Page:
The India chapter of the International Press Institute, IPI-India, on Friday conferred the Award for Excellence in Journalism 2022 jointly to The Print and NDTV correspondent Saurabh Shukla.
Shekhar Gupta, Founder-Editor of The Print, accepted the award which was given for the news portal’s “stories which exposed how hospitals, local bodies and governments in various States mismanaged the support system for the fight against COVID”.
Mr. Shukla was awarded for his coverage and exposure of hate speeches at a religious event in Haridwar in 2021. “The [TV news] channel not only captured the speeches on video, but also interviewed some of them who justified their speeches. The expose also led to arrest of a few of the speakers,” IPI-India said. The winners received a cash prize of ₹1 lakh each, a trophy and a citation.
Former Chief Justice of India U.U. Lalit gave away the awards at an event organised by IPI-India at the Constitution Club of India. The winners were selected by a jury which was led by former Supreme Court judge Justice Madan B. Lokur, and included IPI-India Chairman and Chairman of Kasturi & Sons Ltd. N. Ravi, former Press Trust of India Editor M.K. Razdan, as well as The Week chief associate editor Riyad Mathew as members.
‘Sedition law a thorn in the flesh’
Addressing a gathering of various media personalities and other dignitaries, Justice Lalit advocated for the freedom of press, adding that fair criticism was the right of every individual and was not sedition. “Section 124A [of the Indian Penal Code for sedition] has always been a thorn in the flesh for all journalistic ventures,” he said.
“Fair criticism is the right of every individual, [it] is the cherished right of every journalist. I have every right to comment upon the policies and acts of the government. If I do that, then it is not sedition. Sedition is something bigger than that: inciting disaffection to incite rebellion. If I do something which is to highlight the problems by people and I put it across, it is not sedition,” Justice Lalit said, quoting freedom fighter Bal Gangadhar Tilak, who had been convicted and imprisoned for six years under Section 124A in 1908.
Justice Lokur added that the quality of journalism has changed since the last award as it was tougher to pick up the best. “But the area where there has been no change is bit troubling. The assault on freedom of press is still continuing,” he said.
The former apex court judge also mentioned, without specifying, various instances of journalists being booked under the Unlawful Activities (Prevention) Act. One such journalist includes Kerala-based Siddique Kappan, who was recently released from a prison in Uttar Pradesh.
‘Free speech under threat’
In his address, Mr. Ravi called for removal of the sedition law from the statute books.
“These are trying times when free speech is under threat by State and non-State actors and we look to the courts to safeguard the right. There have been some disappointments, [such as] when the challenge to criminal defamation failed. In the case of sedition, however, the Supreme Court has kept the law in abeyance.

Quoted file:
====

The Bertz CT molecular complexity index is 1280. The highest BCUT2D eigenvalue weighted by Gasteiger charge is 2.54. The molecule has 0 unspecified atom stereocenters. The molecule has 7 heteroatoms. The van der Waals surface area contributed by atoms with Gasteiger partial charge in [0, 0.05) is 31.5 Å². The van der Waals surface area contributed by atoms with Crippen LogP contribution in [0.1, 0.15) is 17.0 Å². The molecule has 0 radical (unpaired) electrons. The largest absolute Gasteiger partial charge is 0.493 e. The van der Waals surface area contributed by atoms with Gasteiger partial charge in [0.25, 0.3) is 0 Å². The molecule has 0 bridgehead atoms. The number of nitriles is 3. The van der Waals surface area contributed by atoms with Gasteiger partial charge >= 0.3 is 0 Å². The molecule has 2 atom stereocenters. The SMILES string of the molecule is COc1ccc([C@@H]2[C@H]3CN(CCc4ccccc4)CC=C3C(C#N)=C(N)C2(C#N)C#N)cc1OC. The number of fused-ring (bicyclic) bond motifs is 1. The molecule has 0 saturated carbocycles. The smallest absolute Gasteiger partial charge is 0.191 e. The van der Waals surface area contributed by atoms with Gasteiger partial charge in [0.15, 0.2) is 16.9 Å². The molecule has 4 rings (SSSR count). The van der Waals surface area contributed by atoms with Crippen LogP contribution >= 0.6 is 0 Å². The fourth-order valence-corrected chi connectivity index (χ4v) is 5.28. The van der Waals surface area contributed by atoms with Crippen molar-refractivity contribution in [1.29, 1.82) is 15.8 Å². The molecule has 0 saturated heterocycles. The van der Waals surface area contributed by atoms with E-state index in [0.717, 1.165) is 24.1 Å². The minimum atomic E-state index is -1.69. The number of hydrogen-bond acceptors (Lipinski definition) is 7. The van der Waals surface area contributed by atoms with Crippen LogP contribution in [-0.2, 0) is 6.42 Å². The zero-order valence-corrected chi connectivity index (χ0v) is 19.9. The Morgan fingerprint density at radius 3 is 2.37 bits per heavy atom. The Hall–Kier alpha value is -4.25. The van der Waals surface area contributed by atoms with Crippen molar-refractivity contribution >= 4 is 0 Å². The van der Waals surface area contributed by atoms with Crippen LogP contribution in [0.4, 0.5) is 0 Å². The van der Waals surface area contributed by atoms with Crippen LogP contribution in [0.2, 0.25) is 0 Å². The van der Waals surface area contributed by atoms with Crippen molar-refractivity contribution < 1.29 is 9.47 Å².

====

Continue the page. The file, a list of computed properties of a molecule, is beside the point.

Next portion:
“Sedition is a colonial era law under which leaders across the political spectrum starting with Tilak through Savarkar, Gandhi, Nehru and Patel were arrested. It is time sedition was removed from the statute books, taking advantage of the Supreme Court’s stay,” he added.
The coverage for which The Print received the award was done by seven of its journalists, namely Jyoti Yadav, Soniya Agrawal, Praveen Jain, Fatima Khan, Aneesha Bedi, Manisha Mondal, and Suraj Bisht Singh. Accepting the award, Mr. Gupta credited the culture of a newsroom, the teamwork, which goes into making of a story even though it’s just the reporter who gets the byline.
In his acceptance speech, Mr. Shukla said that the expose was not just against those making the hate speech but also the system and the police which did not take action.
The award ceremony was also attended by Phillip Mathew, Fellow, IPI-International and Managing Editor, The Week as well as R. Prasannan, co-ordinator, IPI-India and Resident Editor, The Week.
The annual award was instituted by IPI-India in 2003, to recognise and honour the best work done by an Indian media organisation or journalist working in print, radio, television and internet media, in furtherance of public interest, including safeguarding of freedom of the press and other freedoms such as human rights.
The Indian Chapter of the IPI is an active forum of editors, publishers and senior executives of newspapers, magazines and news agencies, all of whom are members of the IPI. The organisation’s Indian chapter has successfully hosted the World Congress and General Assembly of the IPI in India in 1966 and 2001, and is taking up various issues related to press freedom.
Founded 72 years ago in New York by a group of editors from 15 countries, IPI has grown into a global organisation committed to the furtherance of the freedom of press. The Vienna-based organisation is committed to the promotion of free exchange of accurate and balanced news among nations. It has also been in the forefront of safeguarding the freedom of the press through protests to governments and organisations against any violation of press freedom and restrictions imposed on the free flow of information.